White House & President

The paradox of Trump and midterms

In this month’s Harvard Caps/Harris poll are two rather remarkable figures on President TrumpDonald John TrumpSoros rep: Fox News refuses to have me on Rihanna vows that her songs will never again play at Trump’s ‘tragic rallies’ Midterm vote to set cyber agenda MORE. On the one hand, 57 percent approve of the job that he is doing on the economy, even before the upbeat numbers on Friday, yet when asked if they personally like Trump, only 27 percent said “yes” in a remarkable divergence between policy and personality that will play itself out in the final midterm vote tallies.

When working for President Clinton, we developed the theory of a Saturday night Clinton and an Oval Office Clinton: It was the Saturday night side of him that caused all the trouble. Today there is obviously an economic Trump, more knowledgeable than any recent president about what makes the economy tick, and the Twitter Trump, who throws verbal bombs that explode daily in the public square, dragging down his image.

Objectively, the economic Trump has racked up surprising results in a short time: over 5 million jobs after a long expansion that started under President Barack Obama but had stalled. Wages are rising and millions reentered the workforce, and an expanded base of workers has a multiplier effect of expanding the consumer and tax base of the country. Trump promised to bring back the coal industry and he did.

Trump even renegotiated NAFTA, and most observers laughed at the idea that he could use threats of tariffs as negotiating chits to get results for American workers who had been abandoned by previous presidents. Obama scoffed at bringing back manufacturing jobs in America as a fantasy, and yet, hundreds of thousands of such jobs have returned.

The president also developed and deployed a new kind of economic warfare. When the Turkish government refused to hand over a political prisoner, he imposed sanctions that wrecked the Turkish currency. It took only a few months for Turkey’s prime minister to rethink his relationship with the United States and cough up Pastor Andrew Brunson. The Chinese at first basically laughed at Trump’s demands to stop stealing our country’s intellectual property. Several hundred billions of tariffs later, and a nearly 30 percent decline in the value of Chinese assets, and China is ready to come to the table.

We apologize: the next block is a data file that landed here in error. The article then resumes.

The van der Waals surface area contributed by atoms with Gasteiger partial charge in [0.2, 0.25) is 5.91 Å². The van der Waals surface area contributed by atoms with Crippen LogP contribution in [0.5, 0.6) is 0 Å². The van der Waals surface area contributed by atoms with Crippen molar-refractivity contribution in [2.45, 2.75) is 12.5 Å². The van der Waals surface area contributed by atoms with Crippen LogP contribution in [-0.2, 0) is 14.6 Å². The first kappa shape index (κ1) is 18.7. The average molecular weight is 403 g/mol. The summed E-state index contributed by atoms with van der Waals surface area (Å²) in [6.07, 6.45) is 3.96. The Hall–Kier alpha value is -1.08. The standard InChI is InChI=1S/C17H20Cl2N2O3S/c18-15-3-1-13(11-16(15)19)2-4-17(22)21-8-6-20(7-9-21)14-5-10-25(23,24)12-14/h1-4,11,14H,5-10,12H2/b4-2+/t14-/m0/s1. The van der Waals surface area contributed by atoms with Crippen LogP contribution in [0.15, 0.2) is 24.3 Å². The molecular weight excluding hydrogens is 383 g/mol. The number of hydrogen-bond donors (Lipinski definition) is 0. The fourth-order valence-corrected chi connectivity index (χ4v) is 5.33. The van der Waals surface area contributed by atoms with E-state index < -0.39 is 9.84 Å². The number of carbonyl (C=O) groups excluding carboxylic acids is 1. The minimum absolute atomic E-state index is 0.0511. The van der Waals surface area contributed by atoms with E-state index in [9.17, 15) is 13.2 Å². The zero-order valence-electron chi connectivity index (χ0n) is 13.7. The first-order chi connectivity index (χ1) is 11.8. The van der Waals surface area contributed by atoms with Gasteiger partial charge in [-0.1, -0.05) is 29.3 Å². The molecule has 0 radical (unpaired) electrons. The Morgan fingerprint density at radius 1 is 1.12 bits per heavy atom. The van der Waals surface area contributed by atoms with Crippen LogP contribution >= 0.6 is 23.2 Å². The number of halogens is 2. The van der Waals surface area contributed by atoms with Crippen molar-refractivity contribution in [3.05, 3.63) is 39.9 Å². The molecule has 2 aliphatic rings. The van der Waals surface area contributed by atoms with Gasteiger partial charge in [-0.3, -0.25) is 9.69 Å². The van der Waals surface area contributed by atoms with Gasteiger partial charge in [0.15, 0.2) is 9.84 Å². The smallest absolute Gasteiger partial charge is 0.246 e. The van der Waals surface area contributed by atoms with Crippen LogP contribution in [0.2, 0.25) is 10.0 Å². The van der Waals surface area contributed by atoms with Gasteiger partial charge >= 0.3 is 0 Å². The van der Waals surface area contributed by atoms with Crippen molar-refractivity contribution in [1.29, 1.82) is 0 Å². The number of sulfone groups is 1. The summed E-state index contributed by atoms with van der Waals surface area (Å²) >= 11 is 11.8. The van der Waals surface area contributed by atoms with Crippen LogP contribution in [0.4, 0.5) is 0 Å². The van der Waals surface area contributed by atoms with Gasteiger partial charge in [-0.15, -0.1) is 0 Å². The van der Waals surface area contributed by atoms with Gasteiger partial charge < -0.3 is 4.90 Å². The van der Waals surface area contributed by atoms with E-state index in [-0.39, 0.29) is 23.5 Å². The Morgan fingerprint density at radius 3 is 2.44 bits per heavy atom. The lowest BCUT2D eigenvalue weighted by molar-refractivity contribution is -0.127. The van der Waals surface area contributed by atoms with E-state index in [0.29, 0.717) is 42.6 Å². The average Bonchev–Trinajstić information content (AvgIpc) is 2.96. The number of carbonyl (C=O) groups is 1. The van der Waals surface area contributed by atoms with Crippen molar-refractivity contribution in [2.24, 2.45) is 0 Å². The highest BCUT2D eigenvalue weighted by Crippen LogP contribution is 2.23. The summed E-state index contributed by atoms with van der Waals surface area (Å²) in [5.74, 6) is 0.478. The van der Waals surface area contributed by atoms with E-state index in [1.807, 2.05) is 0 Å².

No recent president has understood the ways of the modern economy in this way, and used it to get diplomatic victories. Trump transformed the Republican Party from a business elite and free trade party to a working class and nationalist populist party, leaving the old party and much of its leadership in the dust. The policy wins, economic success and the Kavanaugh fight united the party around Trump.

In this month’s Harvard Caps/Harris Poll, voters say it is Trump, not Obama, who gets credit for the economic revival by a margin of 47 to 21. Even a 38 percent plurality of Democrats give the most credit to Trump for the economy — a stunning number for any Republican president, let alone for the bete noir  of the Democratic Party. When it comes to the economy at this point, even Democrats look to Trump as delivering on his promise.